Outside of Stuller I enjoy swimming and golfing. I used to swim in my younger days and still love the sport. And my grandfather — a huge role model in my life — loved to golf so that’s one way I honor his memory. I’ve been married to my wonderful wife Susan for 31 years. We have one son, Robby who is 23 years old and is greatest joy in both of our lives.

Thanks for listening and have a Stuller-iffic day!

Feature Friday – Doug Meadows


The Meadows Family

I’m a transplant from Detroit, Michigan, 3rd generation bench jeweler, and 1st generation jewelry retailer. And my story starts with my grandfather, Arthur Meadows signing a lease at the Michigan Building in 1926 at the ripe, young age of 22. After 57 years of beautiful summers and cold winters, we left Michigan and in 1983, moved to Atlanta to begin a new chapter in our family jewelry business.

At around 13 years old, I started working summers at my dad’s shop doing whatever he didn’t feel like doing – polishing, scrubbing floors, etc. I always bugged my dad to go to work with him. I was so fascinated by everything. But my favorite thing to do was stretch my money. I’d get a penny, roll it through the mill, and make it a foot-long penny! In Detroit, the shop had huge windows, so I also liked to stick my head out and look around the corner at the Ambassador Bridge stretching across the Detroit River.

I started the business with my brother. I’m Doug; he’s David. We put our names together and voila – David Douglas Diamonds and Jewelry was born.


The David Douglas Diamonds and Jewelry team

And I love to do it all! Thirty-five years ago, I was told that I wouldn’t be able too. I accepted the challenge and have come to realize that may have been the truth. Well, sort of, I can do it all, but not very well. I have learned to replace myself with amazing people that can do it better than I can. It’s hard to find good talent, but we have a great staff of seven full time, and four part time associates.

Diamonds make up the majority of our business, but we have lots of other focus areas i.e. custom design, repairs, etc. Since I started in this industry, repairs have always been very important. But as I grow, they have become more of a necessity and not so much a focus. There are so many different philosophies on and about repairs. None are right or wrong; just do what makes sense for your store.


Our store

Technology also plays a big role in our business. It has helped me be here today. You have to embrace technology and change, take time to learn both, and they will become your best friends.

The two scariest stores for a guy to walk into are: a lingerie store and a jewelry store. So, I want folks to feel comfortable and welcomed. I want them to feel like they’ve just stepped into my living room. And that’s just the beginning.


Mother’s Day contest winner

We do quite a bit of grassroots efforts and community involvement. We are big advocates of our local schools and partners in education. We have a writing contest every year called Dazzling Diamonds for Mom. I lost my mom to cancer 26 years ago, and this is to help commemorate her life. The kids write letters telling me how winning a diamond would honor their moms. This year we had more than 7,300 letters.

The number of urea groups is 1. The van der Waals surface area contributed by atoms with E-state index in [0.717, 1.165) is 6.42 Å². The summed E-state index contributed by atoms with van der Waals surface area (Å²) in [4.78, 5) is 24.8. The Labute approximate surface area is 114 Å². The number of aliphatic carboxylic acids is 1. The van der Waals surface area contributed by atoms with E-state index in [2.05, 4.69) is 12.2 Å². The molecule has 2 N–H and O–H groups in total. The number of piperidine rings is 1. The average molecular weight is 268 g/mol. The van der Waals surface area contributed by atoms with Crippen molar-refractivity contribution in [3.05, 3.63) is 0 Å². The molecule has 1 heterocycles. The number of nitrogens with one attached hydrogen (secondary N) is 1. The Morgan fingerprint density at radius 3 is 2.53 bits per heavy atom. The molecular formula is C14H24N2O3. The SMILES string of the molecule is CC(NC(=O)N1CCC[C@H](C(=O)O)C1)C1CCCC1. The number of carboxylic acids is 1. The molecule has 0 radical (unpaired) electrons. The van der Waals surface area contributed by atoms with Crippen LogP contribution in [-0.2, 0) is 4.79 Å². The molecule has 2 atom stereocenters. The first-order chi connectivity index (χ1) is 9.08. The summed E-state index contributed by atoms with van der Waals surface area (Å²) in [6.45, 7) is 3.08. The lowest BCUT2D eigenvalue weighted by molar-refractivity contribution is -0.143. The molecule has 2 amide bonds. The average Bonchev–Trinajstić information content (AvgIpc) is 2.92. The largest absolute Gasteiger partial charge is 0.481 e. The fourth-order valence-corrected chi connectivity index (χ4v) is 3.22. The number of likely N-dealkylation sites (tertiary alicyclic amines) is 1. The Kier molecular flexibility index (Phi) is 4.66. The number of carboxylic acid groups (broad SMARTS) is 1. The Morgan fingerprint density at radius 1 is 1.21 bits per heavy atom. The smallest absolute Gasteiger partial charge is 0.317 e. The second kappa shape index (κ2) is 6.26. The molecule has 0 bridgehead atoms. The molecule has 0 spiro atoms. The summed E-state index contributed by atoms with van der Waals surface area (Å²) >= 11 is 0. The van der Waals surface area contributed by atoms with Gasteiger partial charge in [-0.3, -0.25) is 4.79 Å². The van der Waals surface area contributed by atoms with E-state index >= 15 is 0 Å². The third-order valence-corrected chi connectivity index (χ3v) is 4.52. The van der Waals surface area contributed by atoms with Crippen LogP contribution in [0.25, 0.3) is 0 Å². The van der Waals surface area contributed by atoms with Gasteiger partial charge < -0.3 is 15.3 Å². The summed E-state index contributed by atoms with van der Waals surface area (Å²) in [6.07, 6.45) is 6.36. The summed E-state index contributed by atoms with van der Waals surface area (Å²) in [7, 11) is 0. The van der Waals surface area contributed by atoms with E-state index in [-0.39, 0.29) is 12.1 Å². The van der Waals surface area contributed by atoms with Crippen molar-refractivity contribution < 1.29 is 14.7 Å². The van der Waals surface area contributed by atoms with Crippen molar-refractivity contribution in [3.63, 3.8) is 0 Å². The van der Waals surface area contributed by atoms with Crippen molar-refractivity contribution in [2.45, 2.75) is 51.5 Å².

In addition, we do the flip coins for several of our local high school football teams. We create a custom diamond pendant for the homecoming queen. We do Diamond Island and the Drawing for Diamonds contest – lots of events and we’re always looking for more ways to get outside of our store.

I’ve been in the jewelry industry for 45 years now and have loved pretty much every moment. One of my favorite stories is about a gentleman who came in with a picture of a stained glass window in the chapel at Notre Dame. He wanted elements of the window incorporated into a ring design. It was challenging, but the result was amazing. The couple flew to Zambia Africa and had a private lunch at the base of Victoria Falls. He proposed there. And to top it all off, they were wed at the chapel at Notre Dame.


Interviewing at the Stuller booth at the JCK Las Vegas Show

I first discovered Stuller back in the 80s through a sales rep named Skip Hargrove. Then in the 90s, Shawn Montgomery took the time to meet with me and share more about Stuller with me. We were invited to Stuller’s first Owner’s Conference (which is now Bridge) and I came out so excited and wanted to be one of Stuller’s many poster children. Every time I visit Stuller in Lafayette, LA, whether for a Bench Jeweler’s Workshop or a Bridge event, I leave knowing more than when I came in. Stuller has become my number 1 vendor.

About a year and a half ago, I had a scary tractor accident and was out of the store for a while. It took me some time to get back into things. During my down time, the staff was amazing and filled in any gaps I had left. So, when I returned, I discovered that I had been replaced! I had to figure out why I was getting up and coming to work in the morning. After a lot of thought and soul searching, I figured out I was the Hero Maker and Visionary of the company. And I can’t wait to see what the future holds!

Feature Friday – Vicki Sagrera

I never really saw myself working with jewelry. I always thought that I would do something creative, but never once thought that might be jewelry. But, as it turns out, I do have a very creative job here at Stuller!


3My journey to Stuller was much like others you’ve read — word of mouth. While I was working at a small grocery store in Pecan Island, a customer who came in often mentioned Stuller and the opportunities it offered. I decided to give applying a try and submitted an application. Looking back today, I feel like this was the best decision I’ve ever made career-wise.